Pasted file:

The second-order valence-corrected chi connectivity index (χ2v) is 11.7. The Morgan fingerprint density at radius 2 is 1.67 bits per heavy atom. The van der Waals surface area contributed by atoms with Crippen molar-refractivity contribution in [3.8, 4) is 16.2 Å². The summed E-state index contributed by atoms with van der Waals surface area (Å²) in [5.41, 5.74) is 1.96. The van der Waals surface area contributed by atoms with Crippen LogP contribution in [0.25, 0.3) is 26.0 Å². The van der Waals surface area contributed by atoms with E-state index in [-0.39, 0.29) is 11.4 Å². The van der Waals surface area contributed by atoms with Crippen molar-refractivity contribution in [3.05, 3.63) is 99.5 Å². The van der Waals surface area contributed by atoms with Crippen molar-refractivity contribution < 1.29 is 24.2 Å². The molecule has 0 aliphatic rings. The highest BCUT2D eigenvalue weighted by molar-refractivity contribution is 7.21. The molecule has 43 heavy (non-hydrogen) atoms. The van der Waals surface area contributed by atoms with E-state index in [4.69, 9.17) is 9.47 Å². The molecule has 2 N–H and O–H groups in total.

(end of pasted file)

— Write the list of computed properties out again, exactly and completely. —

The second-order valence-corrected chi connectivity index (χ2v) is 11.7. The Morgan fingerprint density at radius 2 is 1.67 bits per heavy atom. The van der Waals surface area contributed by atoms with Crippen molar-refractivity contribution in [3.8, 4) is 16.2 Å². The summed E-state index contributed by atoms with van der Waals surface area (Å²) in [5.41, 5.74) is 1.96. The van der Waals surface area contributed by atoms with Crippen LogP contribution in [0.25, 0.3) is 26.0 Å². The van der Waals surface area contributed by atoms with E-state index in [-0.39, 0.29) is 11.4 Å². The van der Waals surface area contributed by atoms with Crippen molar-refractivity contribution in [3.05, 3.63) is 99.5 Å². The van der Waals surface area contributed by atoms with Crippen molar-refractivity contribution < 1.29 is 24.2 Å². The molecule has 0 aliphatic rings. The highest BCUT2D eigenvalue weighted by molar-refractivity contribution is 7.21. The molecule has 43 heavy (non-hydrogen) atoms. The van der Waals surface area contributed by atoms with E-state index in [4.69, 9.17) is 9.47 Å². The molecule has 2 N–H and O–H groups in total.